This billboard, reportedly spotted in a subway station in New York City, may not be the most tactful way to drum up business for a funeral home. But you have to admit, it’s clever. Naturally, the funeral industry doesn’t have too much trouble with supply – everyone dies eventually – but they have to compete with each other just like any other business. Are the ads that manage to stand out in poor taste, or just bringing a much-needed sense of humor to the realities of death?

Funeral Home Ads 2

The Devanny-Condron Funeral Home in Massachusetts raised a few eyebrows with this billboard congratulating a local resident on her 100th birthday. Conflict of interest, anyone? In Florida, the Beckman-Williamson Funeral Home & Crematory used a little dark humor to get attention in the form of ‘Thank You for Smoking’ lighters.

Funeral Home Ad 4

These ads are funny, sure, but probably not helping diffuse the public perception of the funeral industry as a bunch of vultures lurking around waiting to pick at people’s bones. That’s especially true considering the hundreds of suicides and murders that take place on subway tracks, and the millions of smoking-related fatalities. But other ads seen as insensitive – like the one below, touting funeral pre-arrangements as a romantic Valentine’s Day gift – are simply trying to call attention to a basic fact of life that most people ignore until the last possible minute.

Funeral Home Ads 3

Attitudes about death vary wildly between cultures, religions and geographic areas, so it’s no surprise that what one person finds incredibly tacky is greeted with a smile and a shrug by another. The mere existence of cell phone-shaped caskets is enough to testify to that fact.

And while it’s easy to laugh at things like Compton’s drive-thru funeral parlor (complete with bulletproof glass) – which many people see as cheapening the lives of the dead, making the mourning process as casual as grabbing a burger and fries – perhaps there’s more to it than that. After all, your attitude about death would probably be different if you lived in a place where drive-by shootings happen on a near-daily basis, and gang-related cemetery shootouts aren’t uncommon. If you’re interested in the demystification of mortality, check out the Order of the Good Death.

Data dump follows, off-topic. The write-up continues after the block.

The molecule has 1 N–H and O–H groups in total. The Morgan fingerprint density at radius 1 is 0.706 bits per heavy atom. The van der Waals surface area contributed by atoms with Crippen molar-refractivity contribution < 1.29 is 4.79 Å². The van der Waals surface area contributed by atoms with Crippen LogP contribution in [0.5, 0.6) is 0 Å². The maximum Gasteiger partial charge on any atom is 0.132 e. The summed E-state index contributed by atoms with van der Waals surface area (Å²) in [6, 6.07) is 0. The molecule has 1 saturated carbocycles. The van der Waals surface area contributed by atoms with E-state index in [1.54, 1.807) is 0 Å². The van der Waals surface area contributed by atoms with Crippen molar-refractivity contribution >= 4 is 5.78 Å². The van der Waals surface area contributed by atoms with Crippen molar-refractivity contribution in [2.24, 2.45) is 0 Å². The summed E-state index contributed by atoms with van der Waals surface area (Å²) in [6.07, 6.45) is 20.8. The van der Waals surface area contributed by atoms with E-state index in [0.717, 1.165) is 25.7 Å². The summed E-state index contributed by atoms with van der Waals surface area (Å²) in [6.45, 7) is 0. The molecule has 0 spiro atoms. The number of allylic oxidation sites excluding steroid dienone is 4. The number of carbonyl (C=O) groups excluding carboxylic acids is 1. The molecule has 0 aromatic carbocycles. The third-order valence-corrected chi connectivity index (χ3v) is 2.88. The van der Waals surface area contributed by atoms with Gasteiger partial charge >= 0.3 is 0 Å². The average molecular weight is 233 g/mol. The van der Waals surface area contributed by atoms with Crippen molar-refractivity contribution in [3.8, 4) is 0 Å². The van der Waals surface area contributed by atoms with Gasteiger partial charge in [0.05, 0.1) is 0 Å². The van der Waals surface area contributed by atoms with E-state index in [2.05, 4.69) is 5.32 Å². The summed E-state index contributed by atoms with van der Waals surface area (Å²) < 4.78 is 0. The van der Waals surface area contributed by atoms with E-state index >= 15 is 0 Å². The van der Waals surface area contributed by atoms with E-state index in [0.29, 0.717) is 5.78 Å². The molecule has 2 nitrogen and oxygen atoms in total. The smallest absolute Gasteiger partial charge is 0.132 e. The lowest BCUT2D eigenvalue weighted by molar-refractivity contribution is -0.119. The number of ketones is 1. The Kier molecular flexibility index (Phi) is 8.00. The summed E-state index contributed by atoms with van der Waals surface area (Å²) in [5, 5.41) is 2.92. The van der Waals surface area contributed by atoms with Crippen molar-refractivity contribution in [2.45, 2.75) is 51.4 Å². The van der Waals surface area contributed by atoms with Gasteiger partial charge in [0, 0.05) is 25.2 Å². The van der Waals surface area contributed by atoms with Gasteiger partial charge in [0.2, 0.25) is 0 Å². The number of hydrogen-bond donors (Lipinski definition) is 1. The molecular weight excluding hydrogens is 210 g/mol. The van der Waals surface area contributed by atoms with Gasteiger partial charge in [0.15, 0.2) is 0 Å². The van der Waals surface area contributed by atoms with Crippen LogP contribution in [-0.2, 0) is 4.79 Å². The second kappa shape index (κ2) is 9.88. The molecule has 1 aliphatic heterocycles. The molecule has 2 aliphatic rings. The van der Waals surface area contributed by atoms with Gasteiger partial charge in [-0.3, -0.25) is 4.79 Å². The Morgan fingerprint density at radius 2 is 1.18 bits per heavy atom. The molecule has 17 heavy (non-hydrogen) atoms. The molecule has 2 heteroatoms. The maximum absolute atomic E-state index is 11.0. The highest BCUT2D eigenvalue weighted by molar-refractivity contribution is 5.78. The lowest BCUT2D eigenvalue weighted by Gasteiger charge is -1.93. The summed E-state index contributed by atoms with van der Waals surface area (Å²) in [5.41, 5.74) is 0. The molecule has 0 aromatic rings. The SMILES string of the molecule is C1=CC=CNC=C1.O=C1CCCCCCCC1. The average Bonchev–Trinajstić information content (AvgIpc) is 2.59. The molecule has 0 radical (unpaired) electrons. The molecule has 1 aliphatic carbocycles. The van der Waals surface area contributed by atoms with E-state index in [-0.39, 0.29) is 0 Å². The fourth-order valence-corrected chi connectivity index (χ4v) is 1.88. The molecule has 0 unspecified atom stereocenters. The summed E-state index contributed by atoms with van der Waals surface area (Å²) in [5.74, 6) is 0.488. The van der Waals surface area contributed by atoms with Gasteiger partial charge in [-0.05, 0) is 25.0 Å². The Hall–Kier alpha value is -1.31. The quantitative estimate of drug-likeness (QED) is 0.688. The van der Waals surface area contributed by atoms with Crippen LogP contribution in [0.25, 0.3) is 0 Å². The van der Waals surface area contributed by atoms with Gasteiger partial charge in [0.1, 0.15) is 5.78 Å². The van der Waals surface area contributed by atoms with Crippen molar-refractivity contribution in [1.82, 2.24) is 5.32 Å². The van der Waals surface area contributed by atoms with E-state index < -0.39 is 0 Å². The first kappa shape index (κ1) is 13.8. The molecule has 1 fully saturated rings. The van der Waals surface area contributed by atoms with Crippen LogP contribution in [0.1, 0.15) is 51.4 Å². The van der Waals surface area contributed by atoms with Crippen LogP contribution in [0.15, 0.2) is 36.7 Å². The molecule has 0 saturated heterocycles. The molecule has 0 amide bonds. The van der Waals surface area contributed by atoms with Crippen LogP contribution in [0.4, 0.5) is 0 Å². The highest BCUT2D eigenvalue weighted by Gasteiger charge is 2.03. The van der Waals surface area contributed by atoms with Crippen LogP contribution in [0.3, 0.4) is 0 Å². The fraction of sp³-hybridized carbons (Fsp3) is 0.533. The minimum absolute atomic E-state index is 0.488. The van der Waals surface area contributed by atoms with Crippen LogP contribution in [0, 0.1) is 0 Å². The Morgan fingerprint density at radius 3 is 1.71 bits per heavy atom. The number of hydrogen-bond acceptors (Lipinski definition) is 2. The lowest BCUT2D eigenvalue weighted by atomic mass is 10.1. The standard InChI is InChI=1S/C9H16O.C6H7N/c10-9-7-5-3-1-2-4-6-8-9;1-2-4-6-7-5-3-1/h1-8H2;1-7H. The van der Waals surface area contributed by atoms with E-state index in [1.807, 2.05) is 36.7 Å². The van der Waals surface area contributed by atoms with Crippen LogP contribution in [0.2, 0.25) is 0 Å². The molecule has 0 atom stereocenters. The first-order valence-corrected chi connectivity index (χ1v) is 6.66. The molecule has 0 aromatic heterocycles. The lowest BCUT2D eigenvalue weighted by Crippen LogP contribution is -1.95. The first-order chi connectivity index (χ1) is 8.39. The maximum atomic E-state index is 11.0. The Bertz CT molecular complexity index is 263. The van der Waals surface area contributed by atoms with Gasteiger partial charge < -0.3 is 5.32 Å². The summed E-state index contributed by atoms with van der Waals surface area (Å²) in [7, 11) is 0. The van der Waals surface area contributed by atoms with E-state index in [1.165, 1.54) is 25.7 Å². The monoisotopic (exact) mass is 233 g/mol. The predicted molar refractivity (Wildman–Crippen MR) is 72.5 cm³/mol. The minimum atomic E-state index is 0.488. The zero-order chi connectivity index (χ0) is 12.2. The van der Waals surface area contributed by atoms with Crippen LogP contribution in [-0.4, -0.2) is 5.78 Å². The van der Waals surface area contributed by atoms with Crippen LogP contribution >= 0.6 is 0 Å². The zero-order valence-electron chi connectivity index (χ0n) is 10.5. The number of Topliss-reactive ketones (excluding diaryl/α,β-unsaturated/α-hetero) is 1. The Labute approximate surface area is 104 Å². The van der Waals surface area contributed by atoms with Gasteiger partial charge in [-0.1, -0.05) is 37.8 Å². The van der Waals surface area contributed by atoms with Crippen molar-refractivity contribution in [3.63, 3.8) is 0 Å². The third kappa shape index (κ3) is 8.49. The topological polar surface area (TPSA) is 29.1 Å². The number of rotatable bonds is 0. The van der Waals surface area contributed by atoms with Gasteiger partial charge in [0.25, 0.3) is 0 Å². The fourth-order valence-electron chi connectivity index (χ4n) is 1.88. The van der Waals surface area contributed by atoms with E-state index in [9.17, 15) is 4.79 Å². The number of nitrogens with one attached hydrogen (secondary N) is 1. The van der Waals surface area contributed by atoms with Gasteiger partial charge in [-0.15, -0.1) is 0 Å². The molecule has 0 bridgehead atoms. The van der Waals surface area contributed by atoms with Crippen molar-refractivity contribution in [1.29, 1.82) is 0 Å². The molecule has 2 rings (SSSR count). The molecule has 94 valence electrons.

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Rad Rides: Nuclear Power Plant Turned into Amusement Park

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[ By WebUrbanist in Architecture & Offices & Commercial. ]

nuclear plant central swing

The iconic central cooling tower has been turned into a swing ride and climbing wall, but the re-purposed complex as a whole features over a dozen attractions including rides, restaurants, bars and hotels.

nuclear plant spinning carousel

nuclear plant rollercoaster ride

Wunderland Kalkar is set near Düsseldorf, Germany, the site of a nuclear power plant that never went live due to local protests and construction problems. The recognizably menacing centerpiece of its industrial landscape is no less noticeable for having been painted with a mountain-and-sky mural.

nuclear plant aerial view

Now that Germany is officially phasing out its use of nuclear energy, this solution (drawing in over a half-million annual visitors) may inspire other projects along similar lines.

nuclear plant park conversion

nuclear plant play space

In this case, billions in funding were ultimately scrapped and a developer was able to pick up the pieces for mere millions before turning a hefty profit through an unlikely conversion.

nuclear plant swing ride

Since the location’s transformation in 1995, visitors from around the country and the world have come to ride its wonderful merry-go-rounds and carousels. Some are drawn by its overt offerings, but many also feel the pull of experiencing a unique look into an what remains of an amazing abandoned nuclear compound.